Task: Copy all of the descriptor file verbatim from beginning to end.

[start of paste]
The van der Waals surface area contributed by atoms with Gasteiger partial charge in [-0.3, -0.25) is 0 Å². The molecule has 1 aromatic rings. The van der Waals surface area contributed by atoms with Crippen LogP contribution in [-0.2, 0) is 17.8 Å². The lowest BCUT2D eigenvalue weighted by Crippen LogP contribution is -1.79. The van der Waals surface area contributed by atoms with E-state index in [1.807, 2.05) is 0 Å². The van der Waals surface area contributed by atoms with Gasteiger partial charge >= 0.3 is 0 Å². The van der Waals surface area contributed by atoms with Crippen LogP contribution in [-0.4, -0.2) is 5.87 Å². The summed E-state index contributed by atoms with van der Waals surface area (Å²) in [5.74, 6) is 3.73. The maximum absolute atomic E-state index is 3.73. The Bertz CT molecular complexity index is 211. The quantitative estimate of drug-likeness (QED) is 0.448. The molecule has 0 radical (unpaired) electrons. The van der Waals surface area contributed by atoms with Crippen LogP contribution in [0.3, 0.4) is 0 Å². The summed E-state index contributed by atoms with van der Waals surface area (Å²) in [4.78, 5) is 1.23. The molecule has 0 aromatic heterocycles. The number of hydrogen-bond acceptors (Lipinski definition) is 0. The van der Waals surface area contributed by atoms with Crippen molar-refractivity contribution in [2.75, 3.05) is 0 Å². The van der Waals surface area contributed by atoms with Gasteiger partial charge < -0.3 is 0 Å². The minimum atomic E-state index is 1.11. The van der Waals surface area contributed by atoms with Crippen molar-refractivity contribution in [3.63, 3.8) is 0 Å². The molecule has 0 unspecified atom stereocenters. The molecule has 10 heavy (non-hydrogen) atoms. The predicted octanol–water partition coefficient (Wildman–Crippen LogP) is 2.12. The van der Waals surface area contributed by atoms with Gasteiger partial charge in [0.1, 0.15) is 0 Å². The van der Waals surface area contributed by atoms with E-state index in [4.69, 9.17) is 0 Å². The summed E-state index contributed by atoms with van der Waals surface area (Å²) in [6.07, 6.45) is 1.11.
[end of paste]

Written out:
The van der Waals surface area contributed by atoms with Gasteiger partial charge in [-0.3, -0.25) is 0 Å². The molecule has 1 aromatic rings. The van der Waals surface area contributed by atoms with Crippen LogP contribution in [-0.2, 0) is 17.8 Å². The lowest BCUT2D eigenvalue weighted by Crippen LogP contribution is -1.79. The van der Waals surface area contributed by atoms with E-state index in [1.807, 2.05) is 0 Å². The van der Waals surface area contributed by atoms with Gasteiger partial charge >= 0.3 is 0 Å². The van der Waals surface area contributed by atoms with Crippen LogP contribution in [-0.4, -0.2) is 5.87 Å². The summed E-state index contributed by atoms with van der Waals surface area (Å²) in [5.74, 6) is 3.73. The maximum absolute atomic E-state index is 3.73. The Bertz CT molecular complexity index is 211. The quantitative estimate of drug-likeness (QED) is 0.448. The molecule has 0 radical (unpaired) electrons. The van der Waals surface area contributed by atoms with Crippen LogP contribution in [0.3, 0.4) is 0 Å². The summed E-state index contributed by atoms with van der Waals surface area (Å²) in [4.78, 5) is 1.23. The molecule has 0 aromatic heterocycles. The number of hydrogen-bond acceptors (Lipinski definition) is 0. The van der Waals surface area contributed by atoms with Crippen molar-refractivity contribution in [2.75, 3.05) is 0 Å². The van der Waals surface area contributed by atoms with Gasteiger partial charge < -0.3 is 0 Å². The minimum atomic E-state index is 1.11. The van der Waals surface area contributed by atoms with Crippen molar-refractivity contribution in [3.63, 3.8) is 0 Å². The molecule has 0 unspecified atom stereocenters. The molecule has 10 heavy (non-hydrogen) atoms. The predicted octanol–water partition coefficient (Wildman–Crippen LogP) is 2.12. The van der Waals surface area contributed by atoms with Gasteiger partial charge in [0.1, 0.15) is 0 Å². The van der Waals surface area contributed by atoms with E-state index in [4.69, 9.17) is 0 Å². The summed E-state index contributed by atoms with van der Waals surface area (Å²) in [6.07, 6.45) is 1.11.